Not Just an Electric Company
When times are good, the lights come on and the bill is affordable, it is easy for all of us to take for granted a very basic human need – electricity. But when the lights go out or rates go up, whom do we call first? Your local rural electric cooperative, of course, because they are the people who you can trust to get the juice flowing again and provide you with answers to your questions. However, the Wyoming rural electric cooperatives are so much more than just electric companies.
Like all electric cooperatives around the United States, Wyoming’s rural electric cooperatives adhere to the seven cooperative principles as our business model. One of these principles is “Commitment to Community.” This commitment comes in many forms, from the volunteer work that our employees and directors perform in their communities, as well as many elected and non-elected capacities, to financial contributions made to various educational, service-oriented and other community-minded organizations.
Here are just a couple of benefits that your local electric cooperative may offer.
Operation Round Up is a voluntary program that asks every cooperative member-owner to increase his or her electric bill to the nearest dollar. These extra pennies go into an account to help fund community needs such as the purchase of a new fire truck or ambulance or to help a family in need.
The Co-op Connections Card is a cooperative member benefit card that offers co-op members product and service discounts at participating national and local retail businesses. In turn, participating businesses benefit from increased customer traffic, as well as from promotions in co-op communications and advertising materials.
The Co-op Connections Card not only offers valuable discounts, it provides members a sense of belonging to the cooperative and strengthens the partnership between local businesses and the co-op.
At the statewide level, the Wyoming Rural Electric Cooperative Association (WREA) shares this same commitment to our community and because our “community” is the entire state.
We are involved with and make financial contributions to various organizations that benefit people across Wyoming. For the past several years we have been involved with Wyoming Ag in the classroom, Future Farmers of America and the State Fair.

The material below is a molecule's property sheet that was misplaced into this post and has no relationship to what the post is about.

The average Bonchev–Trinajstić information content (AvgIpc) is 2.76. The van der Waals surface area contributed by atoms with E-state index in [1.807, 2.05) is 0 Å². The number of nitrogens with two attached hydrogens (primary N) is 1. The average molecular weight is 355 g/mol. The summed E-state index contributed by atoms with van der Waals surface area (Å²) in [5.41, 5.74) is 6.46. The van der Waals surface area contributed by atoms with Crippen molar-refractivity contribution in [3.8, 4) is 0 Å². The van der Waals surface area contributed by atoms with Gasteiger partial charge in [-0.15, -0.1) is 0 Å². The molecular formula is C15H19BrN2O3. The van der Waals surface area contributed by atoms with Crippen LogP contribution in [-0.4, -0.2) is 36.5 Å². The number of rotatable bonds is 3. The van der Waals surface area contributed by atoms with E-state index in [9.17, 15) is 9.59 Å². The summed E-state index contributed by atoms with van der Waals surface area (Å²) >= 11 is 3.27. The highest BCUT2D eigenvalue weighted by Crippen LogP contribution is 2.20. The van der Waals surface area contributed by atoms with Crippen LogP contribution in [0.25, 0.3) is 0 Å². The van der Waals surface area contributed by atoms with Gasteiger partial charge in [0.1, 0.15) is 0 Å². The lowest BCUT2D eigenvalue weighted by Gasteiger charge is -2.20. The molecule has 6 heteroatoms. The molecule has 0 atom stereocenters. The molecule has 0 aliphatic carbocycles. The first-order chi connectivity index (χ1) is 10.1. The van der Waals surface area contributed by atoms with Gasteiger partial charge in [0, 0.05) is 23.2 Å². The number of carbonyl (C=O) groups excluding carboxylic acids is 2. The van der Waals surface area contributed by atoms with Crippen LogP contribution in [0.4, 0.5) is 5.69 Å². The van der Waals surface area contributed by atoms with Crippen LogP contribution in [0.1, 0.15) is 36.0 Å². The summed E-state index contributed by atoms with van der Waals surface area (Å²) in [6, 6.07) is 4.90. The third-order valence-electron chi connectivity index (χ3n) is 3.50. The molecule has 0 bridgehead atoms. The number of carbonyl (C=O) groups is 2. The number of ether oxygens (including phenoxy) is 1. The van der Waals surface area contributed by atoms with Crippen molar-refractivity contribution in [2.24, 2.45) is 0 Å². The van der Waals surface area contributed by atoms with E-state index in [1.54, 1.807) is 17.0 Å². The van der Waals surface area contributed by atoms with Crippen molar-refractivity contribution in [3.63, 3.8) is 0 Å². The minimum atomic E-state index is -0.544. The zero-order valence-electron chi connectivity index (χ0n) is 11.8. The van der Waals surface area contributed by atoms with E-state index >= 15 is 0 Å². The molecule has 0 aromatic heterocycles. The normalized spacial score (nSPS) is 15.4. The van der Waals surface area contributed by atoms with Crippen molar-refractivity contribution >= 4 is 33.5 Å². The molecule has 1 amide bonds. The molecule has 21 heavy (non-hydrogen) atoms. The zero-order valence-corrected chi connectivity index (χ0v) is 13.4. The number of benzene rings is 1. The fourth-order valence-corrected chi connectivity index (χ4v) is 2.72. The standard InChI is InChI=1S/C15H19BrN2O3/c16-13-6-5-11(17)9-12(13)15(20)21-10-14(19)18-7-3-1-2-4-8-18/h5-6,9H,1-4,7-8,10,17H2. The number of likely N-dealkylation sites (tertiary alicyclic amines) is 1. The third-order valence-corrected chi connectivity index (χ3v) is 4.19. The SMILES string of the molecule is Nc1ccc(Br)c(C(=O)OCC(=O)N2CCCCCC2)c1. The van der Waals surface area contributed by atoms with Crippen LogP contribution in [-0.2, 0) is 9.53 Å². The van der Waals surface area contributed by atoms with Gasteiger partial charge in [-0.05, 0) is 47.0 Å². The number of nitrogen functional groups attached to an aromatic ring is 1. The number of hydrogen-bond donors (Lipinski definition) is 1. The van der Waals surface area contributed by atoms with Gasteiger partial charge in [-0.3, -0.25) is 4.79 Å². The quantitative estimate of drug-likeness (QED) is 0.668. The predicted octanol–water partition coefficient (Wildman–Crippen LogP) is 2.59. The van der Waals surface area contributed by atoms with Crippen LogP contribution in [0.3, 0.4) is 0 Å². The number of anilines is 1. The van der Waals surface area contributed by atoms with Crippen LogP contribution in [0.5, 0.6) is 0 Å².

More recently we contributed to the Wyoming Agriculture Leadership, Education and Development (LEAD) program, as well as the Rancher Relief Fund, to help those folks affected by super storm Atlas.
But we need your help.
It is because of this commitment to our communities that I hope you will feel compelled –whether or not you’re a member of a cooperative – to help Wyoming cooperatives continue to be a positive presence in our communities and a trusted electricity provider.
The Environmental Protection Agency (EPA) will be considering several proposed regulations in the coming year that will have a dramatic impact on your electric cooperative and, in turn, on you. Because of these anticipated impacts, we are asking those who are concerned to take actionby going to action.coop.
By going to this website, you’ll be able to not only submit comments to the EPA asking them to reconsider their “All-But-One” approach to energy policy, but you’ll also be signing up for the WREA Grassroots Network. You can also visit the WREA website at wyomingrea.org to find out more information.
Your comments matter, and I am hopeful that you’ll take a few minutes to register your views on these important issues. Together we can make rural voices heard and ensure that our opinions are a part of the policy discussion in Washington, D.C. going forward.
Shawn Taylor is the executive director of the Wyoming Rural Electric Association. Learn more about the WREA at wyomingrea.org or call 307-634-0727.